Review: Nexus 7 (2013)
Thursday, August 29, 2013 at 12:36PM
Gadjo Cardenas Sevilla in Android, Android apps, Apps & Launches, Breaking news, Buyers Guide, Events and Launches, First Looks, Gadjo Sevilla, Galaxy Tab, Lifestyle, Nexus 7 (2013), Opinion, Public service, Tablets. Canada, iPad mini, nexus

Text and photos by Gadjo Cardenas Sevilla

By and large, last year's Google's Nexus 7 tablet was an incredibly successful product. Some could say its existence prodded Apple into creating the iPad mini, and you can also credit it for sparking the sudden interest in lower-cost 7-inch tablets from the likes of Samsung, Acer and Lenovo. One year later, the refreshed Nexus 7 is starting to ship in Canada. Here's what's new.


While thinner, lighter, and more powerful than its predecessor, the Nexus 7 (2013) has addressed many of the deficiencies that plagued the earlier Nexus 7 tablet.

These include dodgy build quality, light leakage from the display, the lack of a rear camera and the heft and weight that the original had.

The original Nexus 7 is still a great tablet and now that it has been discounted (a 32GB version with 4G data costs $259 at Staples), is a shoo-in for anyone's 7-inch tablet shortlist. The 2013 version offers the same endearing features, but taken to a whole new level.

Construction is more slate-like, it fits better in the hand thanks to thinner dimensions and smaller bezels surrounding the display.

The grippy pockmarked rubber finish on the original has been replaced by a more generic, black rubber coating which isn't as easy to hold but is more elegant if nondescript.

It is also more seamless and feels like a more unified device rather than a screen, a backplate and some buttons stuck haphazardly together to make a cheap tablet for a Google I/O giveaway.

There's now a serviceable rear facing camera for those people who insist that taking photos on a tablet is a good idea. The 5MP rear-facing autofocus camera is there and it works as well as any midrange smartphone from two years ago.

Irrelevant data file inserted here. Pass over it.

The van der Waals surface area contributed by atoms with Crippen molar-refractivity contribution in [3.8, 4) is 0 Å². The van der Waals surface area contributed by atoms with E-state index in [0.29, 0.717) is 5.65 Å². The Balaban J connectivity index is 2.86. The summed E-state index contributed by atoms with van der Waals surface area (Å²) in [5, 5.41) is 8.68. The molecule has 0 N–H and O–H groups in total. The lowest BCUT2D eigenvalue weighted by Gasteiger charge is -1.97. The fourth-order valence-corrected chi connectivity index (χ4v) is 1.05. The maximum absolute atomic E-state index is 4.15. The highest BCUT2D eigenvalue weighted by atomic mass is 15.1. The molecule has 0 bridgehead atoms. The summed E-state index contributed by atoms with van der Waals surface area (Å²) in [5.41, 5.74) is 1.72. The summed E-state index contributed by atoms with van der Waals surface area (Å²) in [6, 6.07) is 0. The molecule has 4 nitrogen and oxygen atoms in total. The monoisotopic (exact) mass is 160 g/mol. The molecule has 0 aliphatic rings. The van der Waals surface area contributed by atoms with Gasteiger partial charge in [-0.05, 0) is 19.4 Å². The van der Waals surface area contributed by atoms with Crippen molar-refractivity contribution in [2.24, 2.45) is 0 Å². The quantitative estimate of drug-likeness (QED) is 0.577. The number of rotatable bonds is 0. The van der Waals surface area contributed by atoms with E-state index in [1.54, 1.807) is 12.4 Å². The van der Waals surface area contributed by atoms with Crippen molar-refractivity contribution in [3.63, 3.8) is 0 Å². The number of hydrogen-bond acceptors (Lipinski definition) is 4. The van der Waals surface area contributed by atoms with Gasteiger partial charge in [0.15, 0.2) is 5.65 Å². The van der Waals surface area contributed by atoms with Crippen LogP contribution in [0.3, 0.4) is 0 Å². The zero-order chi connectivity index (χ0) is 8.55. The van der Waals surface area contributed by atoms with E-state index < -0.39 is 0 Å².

The Nexus 7 now sports stereo speakers which have been kicked up a notch with some engineering by Fraunhofer. Wireless charging is also on tap with compatible Qi charging accessories. 

The display is something to behold and leapfrogs some of the current displays we've seen on Android  tablet devices.

It has a vivid 7.02" 1920x1200 HD display (featuring a dense 323 ppi) in a 1080p HD IPS panel with Gorilla Glass. Compared to last year's version, the new display is brighter, more saturated and with a bluer overall hue. Pinch and zoom into photos and you can then see the difference in pixel density in the breadth and scope of details. Reading text is also a better overall experience.

The new Nexus 7 can even be considered a great option to the current crop of souped-up eReaders that also have access to the Android experience. It is thinner and even more portable and capable for one-handed use than the Kindle Fire or Kobo Arc.

The Nexus 7 is also way more powerful. Sporting a quad-core Snapdragon S4Pro processor clocked at 1.5GHz with an Adreno 320 at 400MHZ powering graphics performance and 2GB of RAM, the Nexus 7 (2013) is visibly faster, more responsive and more efficient at multitasking than the 2012 version. While not exactly twice as fast, it is palpably superior in almost every basic task we put it through.

Not that much if this performance will matter to most users who will be just as happy with last year's model provided which also runs the latest, greatest version of Android's Jelly Bean OS.

The Nexus 7 (2013) is a shot fired across the bow, not just to Apple's more expensive iPad mini but to other Android tablet manufacturers whose designs and user interfaces are starting to feel dated. Grab any 2013 tablet from Samsung, Toshiba, Acer, Lenovo and others and put it beside the Nexus 7 (2013) and they simply feel one or two years older.

That's just when dealing with the physical attributes of weight, thinness and materials. Fire up these tablets and the crowded mess of their widged-encrusted screens and touchy-feely overlay nonsense is suffocating compared to the clean, crisp and almost Zen-like Pure Google experience one enjoys on a Nexus device. 

The Nexus 7 (2013) doesn't really bring anything new to the 7-inch tablet space but it certainly does manage to bring the most relevant features and the best of today's available technologies into a slim, sexy package and one that users will definitely enjoy using on a day-to-day basis. 

Starting price is more expensive than last year's model and the 4G version has still to ship in the US with no guarantee of Canadian availability but the 16 GB ($229) and 32 GB ($269) versions are very strong products in this ever growing segment. The big news is that the Nexus 7 is no longer the cheapest Android  tablet around, not when you have products like the ASUS MeMO 7 HD for $159 and the ZTE Lite 3G at $199.

But for users that simply want the best that Google can offer on a 7-inch tablet, nothing comes close to the size, power and purity offered by this year's Nexus 7.

Rating: 4.5 out of 5

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